As the years pass, as fewer and fewer humans club other humans (hopefully), is the person that's still responding to instinct, still experiencing disquiet around strangers considered mentally ill? Silly, no one is going to club you (physically anyway, emotionally - whole other ballgame). Someone that's still responding to a base instinct despite the passage of a few generations of non-physical clubbing. What's their problem?

I feel like I'm only clubbing the surface of social anxiety, and there are many, many mental illnesses that we haven't come close to understanding. I'm only trying to add shades of gray.

Switching gears.

Interpreting social anxiety as an illness that affects agency reminds me of another topic I could drone on and on about. ;) As an orthodox believer I equated extroversion with righteousness and introversion as a sin (of omission). Hand on Bible I feel it was the result of the teachings and emphasis we place on things as a church culture.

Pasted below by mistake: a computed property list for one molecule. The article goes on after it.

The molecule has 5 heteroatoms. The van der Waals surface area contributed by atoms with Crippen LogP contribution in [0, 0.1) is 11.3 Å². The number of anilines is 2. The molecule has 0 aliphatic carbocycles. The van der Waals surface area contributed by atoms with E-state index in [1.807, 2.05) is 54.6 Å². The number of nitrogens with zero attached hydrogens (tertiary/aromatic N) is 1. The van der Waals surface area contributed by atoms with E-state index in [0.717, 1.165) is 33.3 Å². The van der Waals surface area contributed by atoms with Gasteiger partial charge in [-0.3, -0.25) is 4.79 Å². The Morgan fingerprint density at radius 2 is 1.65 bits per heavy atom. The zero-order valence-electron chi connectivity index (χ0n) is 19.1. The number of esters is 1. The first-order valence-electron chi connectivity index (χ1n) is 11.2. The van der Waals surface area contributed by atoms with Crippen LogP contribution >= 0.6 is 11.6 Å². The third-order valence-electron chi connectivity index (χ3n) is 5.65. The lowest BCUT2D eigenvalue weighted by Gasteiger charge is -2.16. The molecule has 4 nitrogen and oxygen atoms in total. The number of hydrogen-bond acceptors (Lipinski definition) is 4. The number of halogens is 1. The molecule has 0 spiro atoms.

It set up a nice dynamic for me. Do the things that made me comfortable as an introvert, feel bad because I wasn't measuring up to the culture's standards. Try to measure up to the culture's standards, feel bad because as an introvert it made me extremely uncomfortable. There are many examples, home teaching is the low hanging fruit.

Don't do home teaching? Feel guilt. Do home teaching? Feel the need to retreat to a place of solitude to recharge... which meant no home teaching for a while... which meant more guilt.

IMO the church is a church for extroverts, by extroverts. Standing up and telling myself that it's okay to be me was a game changer. I might not earn all the gold stars in programs designed to reward extroverts but that's okay. I no longer feel like god is impatiently waiting for me to participate in programs that are better suited for people that are not like me.

So, is introversion an illness? I hope so.
Of course I don’t want to get knocked down. But the single and sole solution to that fear is to not go anywhere where I can be knocked down. And is that not already being knocked down?